The pandemic marks the beginning of an interim period. In our response to the natural disaster, the contradicting forces of the Fourth Industrial Revolution have become very obvious to us all. The disappearance of the old “normal” into “social distancing” and accelerated structural change clears the view for new opportunities. We can decide with which attitude we want to face the future: passive-submissive or active-creative?
The festival exhibition The City As A Data Field. How we want to live in the future is one of the larger projects to have emerged from the extended cultural year 2020 and is part of the subject focus on digital living environments. It asks how individuals and society as a whole are handling global networking, Big Data and “navigating through data”. “First we generate data, then data generates us” – which possibilities for “becoming human” (Flusser) are opened up by technology, what should be taken into consideration?
The story of The City As A Data Field. How we want to live in the future follows pictures of the technology philosopher Vilém Flusser and his plea for an approach to the “design of fate” and the venture of utopia as a playful examination of alternative possibilities of an “honest” life as an answer to the crisis. According to Flusser, the “we” to be redesigned “could no longer be subject to values, but instead be composing them”.
Flusser’s visionary background sets the stage for addressing the conflict between efficiency and optimization versus personal and collective freedom of decision. The City As A Data Field. How we want to live in the future is thus about the advancement of data-driven automatic controls into increasingly intimate areas of personal life. Whether “Smart City”, “Smart Home”, partner choice and family planning, body implants or child rearing – the ubiquity of data controls in public and private products and services in the post-digital age of Industrialization 4.0 requires a reflection on the goals that guide us.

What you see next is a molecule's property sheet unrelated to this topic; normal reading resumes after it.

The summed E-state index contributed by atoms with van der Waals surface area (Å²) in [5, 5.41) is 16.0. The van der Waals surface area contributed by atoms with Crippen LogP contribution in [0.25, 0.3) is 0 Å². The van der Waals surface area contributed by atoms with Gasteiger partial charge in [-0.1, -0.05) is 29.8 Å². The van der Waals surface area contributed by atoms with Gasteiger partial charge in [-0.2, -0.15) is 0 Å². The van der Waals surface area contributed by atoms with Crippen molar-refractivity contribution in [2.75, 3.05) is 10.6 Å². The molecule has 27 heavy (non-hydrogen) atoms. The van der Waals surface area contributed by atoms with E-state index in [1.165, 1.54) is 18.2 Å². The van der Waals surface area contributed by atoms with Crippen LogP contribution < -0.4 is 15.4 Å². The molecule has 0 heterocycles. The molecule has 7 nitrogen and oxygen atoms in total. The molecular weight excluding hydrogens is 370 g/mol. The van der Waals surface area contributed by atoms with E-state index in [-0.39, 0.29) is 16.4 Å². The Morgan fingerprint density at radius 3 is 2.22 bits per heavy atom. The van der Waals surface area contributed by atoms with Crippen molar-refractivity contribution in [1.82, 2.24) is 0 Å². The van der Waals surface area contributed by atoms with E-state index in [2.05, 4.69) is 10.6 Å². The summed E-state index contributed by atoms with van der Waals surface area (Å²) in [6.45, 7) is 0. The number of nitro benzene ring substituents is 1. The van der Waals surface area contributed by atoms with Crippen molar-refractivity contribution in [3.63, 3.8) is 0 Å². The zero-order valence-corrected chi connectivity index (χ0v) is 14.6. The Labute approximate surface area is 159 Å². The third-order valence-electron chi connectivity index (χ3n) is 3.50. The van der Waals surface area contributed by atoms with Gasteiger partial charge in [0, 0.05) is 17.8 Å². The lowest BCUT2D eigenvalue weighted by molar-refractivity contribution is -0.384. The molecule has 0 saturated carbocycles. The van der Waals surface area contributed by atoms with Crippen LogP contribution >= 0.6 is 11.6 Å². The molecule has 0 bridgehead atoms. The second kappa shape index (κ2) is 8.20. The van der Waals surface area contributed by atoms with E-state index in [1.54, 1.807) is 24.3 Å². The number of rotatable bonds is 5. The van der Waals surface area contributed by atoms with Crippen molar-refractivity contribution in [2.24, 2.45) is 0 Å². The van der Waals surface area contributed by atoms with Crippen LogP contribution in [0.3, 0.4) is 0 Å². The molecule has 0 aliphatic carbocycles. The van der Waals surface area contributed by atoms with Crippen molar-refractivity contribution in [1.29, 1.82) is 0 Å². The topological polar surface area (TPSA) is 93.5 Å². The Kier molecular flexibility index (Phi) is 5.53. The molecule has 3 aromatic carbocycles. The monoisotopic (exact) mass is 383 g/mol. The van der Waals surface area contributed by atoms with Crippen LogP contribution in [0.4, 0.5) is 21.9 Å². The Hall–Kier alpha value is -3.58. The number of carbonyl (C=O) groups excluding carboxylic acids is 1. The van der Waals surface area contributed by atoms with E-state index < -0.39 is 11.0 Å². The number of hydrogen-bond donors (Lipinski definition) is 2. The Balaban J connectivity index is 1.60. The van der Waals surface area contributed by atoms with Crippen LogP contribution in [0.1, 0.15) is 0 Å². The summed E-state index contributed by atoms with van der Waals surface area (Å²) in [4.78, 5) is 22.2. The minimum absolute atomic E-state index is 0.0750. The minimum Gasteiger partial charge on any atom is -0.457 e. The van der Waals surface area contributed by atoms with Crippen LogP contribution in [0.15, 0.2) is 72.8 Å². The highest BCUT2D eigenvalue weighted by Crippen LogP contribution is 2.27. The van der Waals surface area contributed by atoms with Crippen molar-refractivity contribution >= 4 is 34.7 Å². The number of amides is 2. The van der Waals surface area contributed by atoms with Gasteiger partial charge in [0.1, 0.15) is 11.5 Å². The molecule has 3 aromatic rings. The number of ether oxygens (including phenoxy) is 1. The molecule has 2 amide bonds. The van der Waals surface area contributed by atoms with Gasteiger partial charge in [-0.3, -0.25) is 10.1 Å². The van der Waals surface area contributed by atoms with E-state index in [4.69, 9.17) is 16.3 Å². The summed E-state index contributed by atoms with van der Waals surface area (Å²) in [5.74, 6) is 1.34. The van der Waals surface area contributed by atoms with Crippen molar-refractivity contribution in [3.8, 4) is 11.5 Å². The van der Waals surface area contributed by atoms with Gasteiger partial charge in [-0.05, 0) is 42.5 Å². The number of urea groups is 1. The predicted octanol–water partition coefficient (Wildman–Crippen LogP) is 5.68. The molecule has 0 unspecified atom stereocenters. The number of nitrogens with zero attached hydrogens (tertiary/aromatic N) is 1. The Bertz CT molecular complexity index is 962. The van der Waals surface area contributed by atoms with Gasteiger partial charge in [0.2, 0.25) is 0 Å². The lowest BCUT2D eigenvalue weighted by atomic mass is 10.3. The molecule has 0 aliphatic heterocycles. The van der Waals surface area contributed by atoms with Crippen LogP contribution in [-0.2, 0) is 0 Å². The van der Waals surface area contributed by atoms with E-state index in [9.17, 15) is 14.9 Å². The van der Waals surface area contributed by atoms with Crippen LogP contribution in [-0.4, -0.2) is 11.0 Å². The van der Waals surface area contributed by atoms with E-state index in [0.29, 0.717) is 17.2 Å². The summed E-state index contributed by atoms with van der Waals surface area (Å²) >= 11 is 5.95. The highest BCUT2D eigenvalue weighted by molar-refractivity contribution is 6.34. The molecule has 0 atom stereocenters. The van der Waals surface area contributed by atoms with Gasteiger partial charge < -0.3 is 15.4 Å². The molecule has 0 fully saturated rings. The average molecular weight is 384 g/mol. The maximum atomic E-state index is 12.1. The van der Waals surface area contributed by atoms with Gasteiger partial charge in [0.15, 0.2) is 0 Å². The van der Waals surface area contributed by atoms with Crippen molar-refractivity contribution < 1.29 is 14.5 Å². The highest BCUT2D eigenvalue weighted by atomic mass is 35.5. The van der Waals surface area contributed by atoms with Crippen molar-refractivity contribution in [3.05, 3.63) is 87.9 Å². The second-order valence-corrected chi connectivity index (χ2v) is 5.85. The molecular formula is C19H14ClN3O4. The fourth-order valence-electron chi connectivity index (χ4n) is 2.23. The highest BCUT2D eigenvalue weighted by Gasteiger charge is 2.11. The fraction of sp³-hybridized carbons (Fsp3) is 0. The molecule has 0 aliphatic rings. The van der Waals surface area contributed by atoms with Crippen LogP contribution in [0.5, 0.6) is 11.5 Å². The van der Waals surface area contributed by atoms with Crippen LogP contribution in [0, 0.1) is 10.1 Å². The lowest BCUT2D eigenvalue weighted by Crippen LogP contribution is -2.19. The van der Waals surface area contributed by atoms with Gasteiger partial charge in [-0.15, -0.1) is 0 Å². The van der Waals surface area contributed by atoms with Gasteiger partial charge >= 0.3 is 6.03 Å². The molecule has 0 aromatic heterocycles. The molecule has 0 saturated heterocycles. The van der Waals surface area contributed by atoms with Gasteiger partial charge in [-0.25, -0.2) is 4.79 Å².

The audience encounters this story of our story in three performative formats that invite repeated active participation:
- A festival and adventure exhibition in ten themed rooms on the ground floor and first floor of the Graz Museum – with high-ranking international works of art and themed installations;
- A ten-week discourse festival on the topics of the exhibition rooms, partly in the Graz Museum and Graz Museum Schlossberg and also at prominent cultural venues with presentations on the individual topics and participation from various Graz initiatives;
- Themed tours on changing thematic focuses such as data economy, privacy, security and much more;
- An accompanying in-depth discursive web format that also takes on the function of a catalog that will outlast the exhibition;
The festival exhibition The City As A Data Field. How we want to live in the future is …
- mobile, not static: It reacts to visitors and changes over time. It is a performative exhibition that introduces visitors to the contradictions of the creative forces and the openness to results in the development of technology (ultimately without resolution).
- metaphorical, a “play in ten pictures”: It opens with Peter Weibel’s and Christian Lolke’s title-giving work “Die Welt als Datenfeld” (English: The World as a Data Field), in which navigation is no longer based on stars, but rather on data, and concludes with a workshop on the manifesto “How we want to live in the future” at the location closest to the stars in all of Graz: on Schlossberg near Richard Kriesche’s ARTSAT disc.
- contradictory: It leads us into contradictions and experiences, to a sense of the world, yet it radiates confidence and never powerlessness or dystopia. It is about living an honest life without giving concrete instructions for action. The question is not how I want to live, but how we want to live.
- participatory: The festival format invites active participation.
Curators: Peter Rantaša, Otto Hochreiter
Exhibition design and graphics: BUERO41A
Exhibition design ground floor: studio-itzo
Project control: Sibylle Dienesch
Project leader: Johanna Fiedler, Angela Rossmann, Franziska Schurig